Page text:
Stacked Sequential Learning

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This is a meta-learning method that deals with the mismatch between training and testing data for sequential models, proposed in Cohen and Carvalho, 2005. It stacks two stages of prediction, where the second stage makes use of the results of the first stage.


Consider the general form of sequential prediction, in which we need to predict the label sequence given the observation sequence . The prediction of one label will depend on neighboring labels, typically and . During training, we have the true neighboring labels; but during testing, will be predicted based on the predicted neighboring labels. Due to reasons such as assumptions made by the model that do not exactly match the reality, there will be a mismatch between the distribution of the true and predicted neighboring labels, and this mismatch can result in degraded performance.

The solution is a two-stage approach: in the first stage, we train a base classifier using predicted labels instead of true labels; in the second stage, we train another classifier that learns from the mistakes made by the first classifier. The predicted labels for the training data are obtained with cross validation.


Stack Algorithm.png

Graphical Model Representation

The spirit of stacked sequential learning is best visualized with a graphical model representation. The following figure shows a stacked maxent model. In the first stage, a predicted label is generated for each observation separately. In the second stage, the final label is generated from the predicted label for that observation as well as neighboring predicted labels and . Note that the base classifiers (maxent classifiers) are not even sequential; the "sequentialness" of the stacked model is provided by the links from and to .

Stack MaxEnt MaxEnt.png


  • Any type of base classifier can be used. A stacked maxent classifier is shown above, and below is a stacked MEMM.

Stack MEMM MEMM.png

  • Although in the algorithm above the two stages use the same base classifier , they do not have to be the same. And the graphical model can be either directed or undirected. For example, the figure below shows a stacked model where the first stage is a CRF (undirected) and the second stage is a maxent classifier (directed).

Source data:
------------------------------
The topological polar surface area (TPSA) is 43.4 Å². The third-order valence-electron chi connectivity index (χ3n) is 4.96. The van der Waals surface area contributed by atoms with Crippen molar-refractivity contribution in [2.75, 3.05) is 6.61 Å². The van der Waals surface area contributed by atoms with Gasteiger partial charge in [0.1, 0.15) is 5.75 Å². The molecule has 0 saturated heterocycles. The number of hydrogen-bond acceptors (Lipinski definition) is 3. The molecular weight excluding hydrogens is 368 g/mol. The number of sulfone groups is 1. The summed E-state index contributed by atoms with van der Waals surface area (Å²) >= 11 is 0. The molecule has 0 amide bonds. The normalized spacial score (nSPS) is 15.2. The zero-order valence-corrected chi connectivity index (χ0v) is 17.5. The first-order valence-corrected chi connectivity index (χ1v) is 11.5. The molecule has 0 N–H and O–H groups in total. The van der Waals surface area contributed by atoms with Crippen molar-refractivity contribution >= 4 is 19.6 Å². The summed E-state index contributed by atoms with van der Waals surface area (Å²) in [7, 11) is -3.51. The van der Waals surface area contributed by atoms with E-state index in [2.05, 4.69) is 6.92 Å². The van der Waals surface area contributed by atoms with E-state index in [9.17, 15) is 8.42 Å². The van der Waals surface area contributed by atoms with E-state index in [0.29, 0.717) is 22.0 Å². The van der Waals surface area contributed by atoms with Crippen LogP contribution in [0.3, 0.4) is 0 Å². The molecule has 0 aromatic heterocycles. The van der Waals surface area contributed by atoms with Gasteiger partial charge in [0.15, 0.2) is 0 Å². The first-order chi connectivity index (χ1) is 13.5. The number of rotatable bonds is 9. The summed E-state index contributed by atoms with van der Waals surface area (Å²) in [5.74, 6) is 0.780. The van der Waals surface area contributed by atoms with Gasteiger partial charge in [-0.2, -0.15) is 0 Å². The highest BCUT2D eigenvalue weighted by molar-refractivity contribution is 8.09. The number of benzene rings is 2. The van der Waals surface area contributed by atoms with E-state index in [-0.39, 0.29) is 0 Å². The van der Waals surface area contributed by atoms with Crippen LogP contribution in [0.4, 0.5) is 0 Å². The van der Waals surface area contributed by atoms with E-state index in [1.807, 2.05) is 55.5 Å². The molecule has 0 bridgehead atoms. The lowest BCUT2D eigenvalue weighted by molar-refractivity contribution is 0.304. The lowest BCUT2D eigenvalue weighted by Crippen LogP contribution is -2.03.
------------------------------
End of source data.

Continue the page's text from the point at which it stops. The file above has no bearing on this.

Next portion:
Stack CRF MaxEnt.png

  • The window can be made arbitrarily large. For example, below is a stacked maxent classifier with .

Stack MaxEnt MaxEnt 2.png

  • The prediction for and can also depend on multiple observations. For example, in Krishnan and Manning, 2006, both and depend on three observations: , , and .

Stack Multiple X.png

  • An aggregate layer can be inserted between and . The features are calculated across all and are used by the second-stage classifier. This is also used in Krishnan and Manning, 2006.

Stack Aggregate Layer.png

  • It is possible to stack three stages of classifiers, or even more.
  • The idea of stacking is not restricted to sequential learning, but can also be applied to general graphical learning, as in Kou and Cohen, 2007.

Time Complexity

During training, we need to train base classifiers for the first stage ( for cross validation and one trained with the entire corpus), and one base classifier for the second stage. This is times the training time of one base classifier. In cases when training a first-stage classifier is really expensive, we can minimize the overhead by choosing .

During testing, we only need to run the two classifiers once each. This is really efficient.


  • Cohen and Carvalho, 2005 applies stacked non-sequential maxent classifiers and stacked CRFs are to a Sequence Partitioning problem (identifying the signature section of emails) and a Sequence Classification problem (classifying music as happy or sad). Results show that stacked classifiers outperform their non-stacked counterparts, and stacked maxent classifiers even outperform non-stacked CRFs.
  • Krishnan and Manning, 2006 uses stacked CRFs to model non-local dependencies for Named Entity Recognition. This paper uses the variation with an aggregate layer. This layer calculates the most frequent predicted label for each entity, which is used as an input feature for the second stage. The second stage then uses this information to encourage difference occurrences of the same entity to have identical labels.